dimanche 6 avril 2014

Dimanches rétro: dans l'évaluation des dommages subis par une partie, la Cour doit prendre en considération toute l'information qui lui est disponible à la date de procès

par Karim Renno
Irving Mitchell Kalichman s.e.n.c.r.l.

Dans l'évaluation des dommages subis par une partie qui formule une réclamation devant les tribunaux, peut-on prendre en considération les faits et informations qui se sont produits entre la date d'institution des procédures et le procès? Ceux qui ont de l'expérience de procès se diront sans doute que la réponse est simple: la Cour doit évaluer les dommages en fonction de tous les faits à sa dispositions au moment du procès. Reste que cette réponse n'était pas évidente avant que la Cour suprême tranche la question en 1919 dans Findlay v. Howard ((1919) 58 SCR 516).

Dans cette affaire, l'Appelant avait été condamné à verser des dommages à l'Intimé en raison de sa contravention au contrat de société intervenu entre les parties. Le débat en appel et devant la Cour suprême concerne principalement la question des dommages et non pas de la responsabilité.
En effet, l'Appelant fait valoir que le tribunal de première instance devait prendre en considération les faits survenus entre la date d'institution des procédures et du procès pour évaluer les dommages, alors que l'Intimé soumettait plutôt que la situation était cristallisée à la date d'institution des procédures.

Après analyse, la Cour suprême est d'avis que c'est la position de l'Appelant qu'il faut retenir sur la question. L'Honorable juge Anglin se prononce comme suit sur la question:
No punitive or vindictive consideration may enter into the assessment. Art. 1075 C.C. must be obeyed. In the case of fraudulent breach of contract actual damages sustained, though unforeseen at the date of the contract, must be made good. Where the breach is not accompanied by fraud damage which could not have been foreseen cannot be recovered. Whatever may have been the motive that induced the defendant to break the partnership contract, he took that step freely and deliberately and it must be ascribed to a determination to serve some purpose of his own. In the absence of proof of justification, such a breach should, I think, be regarded as falling within art. 1075 C.C. rather than within art. 1074.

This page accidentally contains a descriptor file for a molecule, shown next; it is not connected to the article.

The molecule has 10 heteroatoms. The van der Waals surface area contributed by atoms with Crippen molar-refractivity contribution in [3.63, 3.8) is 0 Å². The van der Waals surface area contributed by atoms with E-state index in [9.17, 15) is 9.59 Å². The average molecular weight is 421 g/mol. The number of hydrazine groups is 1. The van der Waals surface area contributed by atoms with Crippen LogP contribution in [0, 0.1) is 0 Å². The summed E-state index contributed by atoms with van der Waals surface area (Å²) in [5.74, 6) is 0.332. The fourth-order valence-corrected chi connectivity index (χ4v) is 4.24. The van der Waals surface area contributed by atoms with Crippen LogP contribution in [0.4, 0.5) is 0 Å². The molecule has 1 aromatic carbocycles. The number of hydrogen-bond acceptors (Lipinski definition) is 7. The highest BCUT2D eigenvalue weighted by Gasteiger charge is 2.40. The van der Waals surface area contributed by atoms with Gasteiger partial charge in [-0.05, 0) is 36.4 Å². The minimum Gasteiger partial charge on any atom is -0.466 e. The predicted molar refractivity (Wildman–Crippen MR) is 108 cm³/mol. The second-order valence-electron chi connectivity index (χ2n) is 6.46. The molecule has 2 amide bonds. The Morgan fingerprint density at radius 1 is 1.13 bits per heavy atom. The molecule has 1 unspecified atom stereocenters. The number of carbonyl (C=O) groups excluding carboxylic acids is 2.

Assuming the conduct of the defendant to merit no more emphatic denunciation than that pronounced by the Court of Review, in regard to such elements of damage as cannot be measured with mathematical exactitude but must be determined on such probabilities as a jury is justified in proceeding upon, he is not entitled to expect that the amount of the plaintiff's compensation shall be weighed in golden scales or to have the sum allowed interfered with on appeal merely because of some trifling error in its computation. On the other hand, he would be entitled to complain of any palpable substantial excess in the award, even were his conduct properly characterized by the vigorous terms employed by the learned trial judge. 
Under art. 1075 C.C. the plaintiff would have been entitled to any unforeseen damages which were an immediate and direct consequence of the breach although they would not have arisen but for the happening of some events which could not have been anticipated when the contract was entered into. I have no doubt whatever that events which happened after the breach and would have adversely affected the profits that the plaintiff would have made had the contract been carried out until the end of the five year term must likewise be taken into account in estimating the loss for which the plaintiff is entitled to compensation and in determining what actually was the value of the contract to him at the date of the breach. 
The purpose of awarding damages being to compensate for a loss sustained by the plaintiff, it seems to me, with great respect for those who take the contrary view, to be repugnant to common sense that he should be permitted to recover for loss which facts within the cognizance of the court at the time of the trial shew he did not suffer merely because upon the facts as they stood at the date of the commission of the wrong which subjected the defendant to liability, or even at the time the action was begun, it seemed probable that such loss would be sustained.
Référence : [2014] ABD Retro 14

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